Among the group’s goals identified is getting the council to help them secure a specific time each week where the pool at the aquatic center is reserved for children and families of special need. That, Haro said, would give these families and children another chance to bond.
“We just want to let people know they’re not alone,” Haro said.
One major issue that parents of autistic children contend with is people who don’t fully understand the disability.
It can be a serious undertaking to find the right school, teacher, health professionals and therapists. It can be a major undertaking even to take an autistic family member who may be sensitive to light and noise to a restaurant or outing. People can be insensitive and judgmental.
Kameena Ballard-Dawkins has been called a bad mother and anything else you can think of. She’s been accused of abusing her daughter, and neighbors even called the police on her after hearing the child’s screams and tantrums that lasted for up to two hours.
A single parent, Ballard-Dawkins has struggled to keep going and at times simply felt she couldn’t go on.
But her parental instincts knew that those tantrums, words pronounced backwards or constant repetition from movies and whatever else her daughter was watching on television, was not all right.
When her daughter Keena was 8-years-old, the truth — and what Ballard-Dawkins suspected all along — came to light.
Keena was diagnosed with autism, a disorder that can take on so many forms it’s hard to pinpoint, but can affect social interactions and behavior in young children.
Ballard-Dawkins has been involved with the walk for the past three years, and says the event allows her to connect with other mothers going through similar struggles. It also enables her to help other parents by providing them information about resources they might not be aware of.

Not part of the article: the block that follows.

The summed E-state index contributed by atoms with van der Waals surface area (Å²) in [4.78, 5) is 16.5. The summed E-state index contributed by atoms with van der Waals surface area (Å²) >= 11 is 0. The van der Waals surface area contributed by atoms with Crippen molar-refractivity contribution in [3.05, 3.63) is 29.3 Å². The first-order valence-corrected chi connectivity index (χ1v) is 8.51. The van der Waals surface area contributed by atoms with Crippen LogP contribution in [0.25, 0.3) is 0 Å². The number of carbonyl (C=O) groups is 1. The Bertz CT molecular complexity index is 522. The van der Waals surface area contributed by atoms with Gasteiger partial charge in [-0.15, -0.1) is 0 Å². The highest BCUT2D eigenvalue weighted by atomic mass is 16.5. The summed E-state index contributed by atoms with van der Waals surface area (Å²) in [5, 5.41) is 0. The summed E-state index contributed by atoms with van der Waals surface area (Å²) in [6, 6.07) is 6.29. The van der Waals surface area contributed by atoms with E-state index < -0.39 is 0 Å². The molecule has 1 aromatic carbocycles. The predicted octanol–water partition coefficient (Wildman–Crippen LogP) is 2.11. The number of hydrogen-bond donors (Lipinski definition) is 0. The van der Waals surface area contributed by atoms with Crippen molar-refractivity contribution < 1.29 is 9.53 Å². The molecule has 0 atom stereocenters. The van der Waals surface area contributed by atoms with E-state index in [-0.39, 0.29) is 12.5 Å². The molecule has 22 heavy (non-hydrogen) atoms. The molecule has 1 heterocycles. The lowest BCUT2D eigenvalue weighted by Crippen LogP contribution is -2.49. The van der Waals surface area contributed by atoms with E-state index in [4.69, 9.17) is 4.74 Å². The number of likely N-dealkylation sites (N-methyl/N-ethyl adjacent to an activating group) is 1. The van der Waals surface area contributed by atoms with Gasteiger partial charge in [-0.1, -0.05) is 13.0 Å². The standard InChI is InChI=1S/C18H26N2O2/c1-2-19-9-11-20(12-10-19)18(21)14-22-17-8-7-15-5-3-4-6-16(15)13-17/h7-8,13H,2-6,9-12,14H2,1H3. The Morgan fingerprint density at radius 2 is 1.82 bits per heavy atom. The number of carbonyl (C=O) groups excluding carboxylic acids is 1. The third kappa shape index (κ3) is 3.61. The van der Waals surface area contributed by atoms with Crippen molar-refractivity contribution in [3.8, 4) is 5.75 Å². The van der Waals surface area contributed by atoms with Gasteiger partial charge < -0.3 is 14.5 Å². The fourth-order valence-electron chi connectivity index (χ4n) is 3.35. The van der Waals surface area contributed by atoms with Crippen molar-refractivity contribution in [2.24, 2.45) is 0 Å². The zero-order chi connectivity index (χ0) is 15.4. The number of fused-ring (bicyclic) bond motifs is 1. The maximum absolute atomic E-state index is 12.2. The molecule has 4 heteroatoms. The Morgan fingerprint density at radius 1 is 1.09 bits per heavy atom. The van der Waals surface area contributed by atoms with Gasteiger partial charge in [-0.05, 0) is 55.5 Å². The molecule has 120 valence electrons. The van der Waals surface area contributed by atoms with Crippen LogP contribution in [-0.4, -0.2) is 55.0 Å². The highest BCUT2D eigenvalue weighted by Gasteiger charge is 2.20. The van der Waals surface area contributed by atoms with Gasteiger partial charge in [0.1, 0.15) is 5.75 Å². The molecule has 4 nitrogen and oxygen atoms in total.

“It’s a swarm of families, people who understand you. You feel part of a community that surrounds you,” Ballard-Dawkins said.
It’s also a place to compare stories and struggles. And Ballard-Dawkins has faced more than a few.
“My daughter was called ‘spoiled,’” she remembered. “Keena was very rigid. She only wore fuchsia. She would not wear blue. If we dressed her in another color, she would take it off and walk around naked.”
Whenever the air-conditioning turned on, Keena would put her hands over her ears. If her mother moved the shoes the child arranged in a preset order, Keena would have a tantrum that lasted for up to two hours, yelling and kicking to the point where neighbors, suspecting child abuse, called the police.
Things got worse when Keena began pre-puberty around age 9. Ballard-Dawkins began noticing increased aggression and elopement (running away), which eventually landed her daughter in a residential placement.
She only recently got her daughter back at home.
Keena, now 12, has progressed after receiving behavioral and occupational therapy. She also attends a special education school, the Help Group in Sherman Oaks, where these therapies are part of the curriculum.